2. Use Time Tracking to Stay on Schedule

To ensure an assembly area is effective, managers must measure actual hours worked versus budgeted hours. Tracking hours worked will ensure the customer’s order requirements are understood and that builds are shipped on time. One key to success with time tracking is ensuring processes and training are in place to ensure the correct times are logged to the appropriate jobs. This takes a little more time and care than most people realize.

3. Prioritize Safety & Work Environment

Safety should always be a priority when working on machinery assembly. At PEKO, we always ensure the work environment is safe and free of hazards. This helps cultivate a positive work environment that provides employees with the assurance that we care. We also have many experienced assembly workers on staff to drive each project’s success and to assist our less-experienced workers.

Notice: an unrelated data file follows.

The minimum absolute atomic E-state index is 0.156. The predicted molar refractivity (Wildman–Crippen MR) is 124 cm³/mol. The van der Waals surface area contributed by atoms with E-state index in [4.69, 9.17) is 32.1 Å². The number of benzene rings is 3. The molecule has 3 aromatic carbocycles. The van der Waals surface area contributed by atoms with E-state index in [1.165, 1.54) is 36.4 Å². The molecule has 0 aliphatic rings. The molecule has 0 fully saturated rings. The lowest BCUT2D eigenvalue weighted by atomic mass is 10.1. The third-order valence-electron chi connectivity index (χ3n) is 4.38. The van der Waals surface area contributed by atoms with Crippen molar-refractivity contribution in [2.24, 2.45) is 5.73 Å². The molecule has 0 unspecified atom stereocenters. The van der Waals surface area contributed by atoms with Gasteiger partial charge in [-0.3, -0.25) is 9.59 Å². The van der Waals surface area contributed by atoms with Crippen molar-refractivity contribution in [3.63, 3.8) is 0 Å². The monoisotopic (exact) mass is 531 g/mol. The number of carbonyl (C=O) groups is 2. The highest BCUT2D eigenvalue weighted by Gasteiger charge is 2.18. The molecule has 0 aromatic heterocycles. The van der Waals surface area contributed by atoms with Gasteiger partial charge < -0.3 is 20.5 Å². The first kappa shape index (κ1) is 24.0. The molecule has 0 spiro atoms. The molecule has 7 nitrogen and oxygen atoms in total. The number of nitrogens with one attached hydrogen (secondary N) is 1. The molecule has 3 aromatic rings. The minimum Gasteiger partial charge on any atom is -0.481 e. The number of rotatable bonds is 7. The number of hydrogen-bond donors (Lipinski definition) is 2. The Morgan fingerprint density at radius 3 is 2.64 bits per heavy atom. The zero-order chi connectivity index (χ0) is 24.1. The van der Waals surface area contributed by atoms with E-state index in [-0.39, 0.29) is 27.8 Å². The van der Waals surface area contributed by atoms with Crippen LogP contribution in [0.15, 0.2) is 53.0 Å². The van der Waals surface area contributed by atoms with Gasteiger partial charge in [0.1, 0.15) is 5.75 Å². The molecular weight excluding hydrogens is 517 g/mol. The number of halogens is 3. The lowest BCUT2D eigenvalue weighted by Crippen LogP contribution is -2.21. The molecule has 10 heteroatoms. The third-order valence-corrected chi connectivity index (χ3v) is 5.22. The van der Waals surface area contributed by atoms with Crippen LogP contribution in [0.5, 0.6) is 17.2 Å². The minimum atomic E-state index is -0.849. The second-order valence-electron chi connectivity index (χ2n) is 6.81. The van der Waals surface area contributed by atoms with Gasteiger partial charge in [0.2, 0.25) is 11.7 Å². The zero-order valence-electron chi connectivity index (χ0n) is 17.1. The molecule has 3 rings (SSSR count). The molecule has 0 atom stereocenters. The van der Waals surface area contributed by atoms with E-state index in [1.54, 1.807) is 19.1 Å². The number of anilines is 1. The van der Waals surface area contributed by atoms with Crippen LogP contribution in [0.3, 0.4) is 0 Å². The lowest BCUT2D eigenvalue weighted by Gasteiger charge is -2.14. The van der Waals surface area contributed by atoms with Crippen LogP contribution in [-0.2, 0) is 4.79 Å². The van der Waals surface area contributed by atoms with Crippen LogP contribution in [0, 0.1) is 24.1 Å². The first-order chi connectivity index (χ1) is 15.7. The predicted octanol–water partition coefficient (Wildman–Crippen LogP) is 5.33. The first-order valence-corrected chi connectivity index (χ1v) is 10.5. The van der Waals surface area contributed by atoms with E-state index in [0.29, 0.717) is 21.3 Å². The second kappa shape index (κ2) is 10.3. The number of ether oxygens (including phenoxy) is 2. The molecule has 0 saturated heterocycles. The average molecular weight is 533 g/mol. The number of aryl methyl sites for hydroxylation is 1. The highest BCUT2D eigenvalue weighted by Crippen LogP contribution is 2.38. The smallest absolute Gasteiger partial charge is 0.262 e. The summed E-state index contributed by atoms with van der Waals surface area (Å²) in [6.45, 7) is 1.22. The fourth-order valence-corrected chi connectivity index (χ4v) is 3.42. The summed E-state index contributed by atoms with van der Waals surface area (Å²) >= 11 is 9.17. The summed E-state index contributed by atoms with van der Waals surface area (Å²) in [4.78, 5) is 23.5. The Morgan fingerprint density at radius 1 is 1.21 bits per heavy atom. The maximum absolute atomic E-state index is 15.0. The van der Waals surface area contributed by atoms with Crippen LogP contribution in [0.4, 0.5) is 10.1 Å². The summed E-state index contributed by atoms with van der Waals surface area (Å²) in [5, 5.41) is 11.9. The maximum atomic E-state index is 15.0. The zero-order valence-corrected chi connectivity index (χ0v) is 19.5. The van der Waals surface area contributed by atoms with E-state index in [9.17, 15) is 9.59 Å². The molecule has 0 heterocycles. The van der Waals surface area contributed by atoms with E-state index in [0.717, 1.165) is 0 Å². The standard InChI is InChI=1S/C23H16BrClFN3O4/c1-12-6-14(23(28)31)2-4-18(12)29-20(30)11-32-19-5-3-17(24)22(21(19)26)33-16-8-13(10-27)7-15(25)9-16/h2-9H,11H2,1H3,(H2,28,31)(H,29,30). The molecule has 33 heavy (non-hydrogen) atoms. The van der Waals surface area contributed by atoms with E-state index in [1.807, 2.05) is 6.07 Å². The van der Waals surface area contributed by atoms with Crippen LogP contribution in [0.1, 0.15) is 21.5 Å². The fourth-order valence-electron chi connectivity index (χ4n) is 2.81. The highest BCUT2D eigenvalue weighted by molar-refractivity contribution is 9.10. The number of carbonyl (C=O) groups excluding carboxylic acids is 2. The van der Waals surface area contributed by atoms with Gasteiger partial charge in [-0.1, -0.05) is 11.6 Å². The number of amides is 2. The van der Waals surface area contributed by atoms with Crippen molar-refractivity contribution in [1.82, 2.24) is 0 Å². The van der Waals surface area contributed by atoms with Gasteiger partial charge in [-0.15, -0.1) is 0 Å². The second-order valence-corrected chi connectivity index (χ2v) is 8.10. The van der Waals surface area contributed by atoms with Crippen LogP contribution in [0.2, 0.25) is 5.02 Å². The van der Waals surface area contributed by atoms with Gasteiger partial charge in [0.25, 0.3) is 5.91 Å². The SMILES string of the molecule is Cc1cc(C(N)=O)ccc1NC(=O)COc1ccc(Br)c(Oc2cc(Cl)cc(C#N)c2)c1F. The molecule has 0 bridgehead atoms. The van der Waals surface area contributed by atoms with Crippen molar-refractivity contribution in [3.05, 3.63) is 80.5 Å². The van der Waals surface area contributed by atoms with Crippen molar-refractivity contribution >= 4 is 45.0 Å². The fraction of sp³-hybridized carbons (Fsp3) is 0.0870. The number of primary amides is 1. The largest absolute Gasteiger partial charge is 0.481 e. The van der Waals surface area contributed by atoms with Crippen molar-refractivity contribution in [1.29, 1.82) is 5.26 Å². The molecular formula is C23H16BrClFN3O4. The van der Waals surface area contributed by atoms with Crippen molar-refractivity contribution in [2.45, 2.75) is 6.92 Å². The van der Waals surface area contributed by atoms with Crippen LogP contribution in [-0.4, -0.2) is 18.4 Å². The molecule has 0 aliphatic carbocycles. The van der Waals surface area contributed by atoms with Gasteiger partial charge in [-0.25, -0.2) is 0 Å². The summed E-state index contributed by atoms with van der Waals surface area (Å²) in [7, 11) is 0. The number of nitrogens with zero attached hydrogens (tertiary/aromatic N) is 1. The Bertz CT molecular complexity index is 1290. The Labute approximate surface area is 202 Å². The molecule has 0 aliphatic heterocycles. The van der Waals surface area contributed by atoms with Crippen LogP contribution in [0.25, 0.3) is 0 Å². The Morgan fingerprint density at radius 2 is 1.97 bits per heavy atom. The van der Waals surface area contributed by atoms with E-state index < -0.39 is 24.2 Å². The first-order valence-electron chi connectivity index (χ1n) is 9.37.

4. Continuously Improve Your Processes

Always look for ways to continuously improve your processes.

This could include…

  • Improving assembly techniques and methods
  • Introducing new tooling or automation
  • Eliminating waste (motion, rejects, rework, etc.)
  • Checking quality (manually or automated) throughout each process

The manufacturing industry is lucky enough to have hundreds of companies producing new and novel efficiency products every year.  Make sure your team is keeping up to date on new, innovative technologies that can help improve process efficiency.

5. Review Layout of Assembly Area for Efficiency

Prior to laying out the assembly area for production, our floor managers extensively review the proposed layout of the work cell to ensure efficiency.

During this review, we ask questions like…

  • Does the flow of people and materials make sense?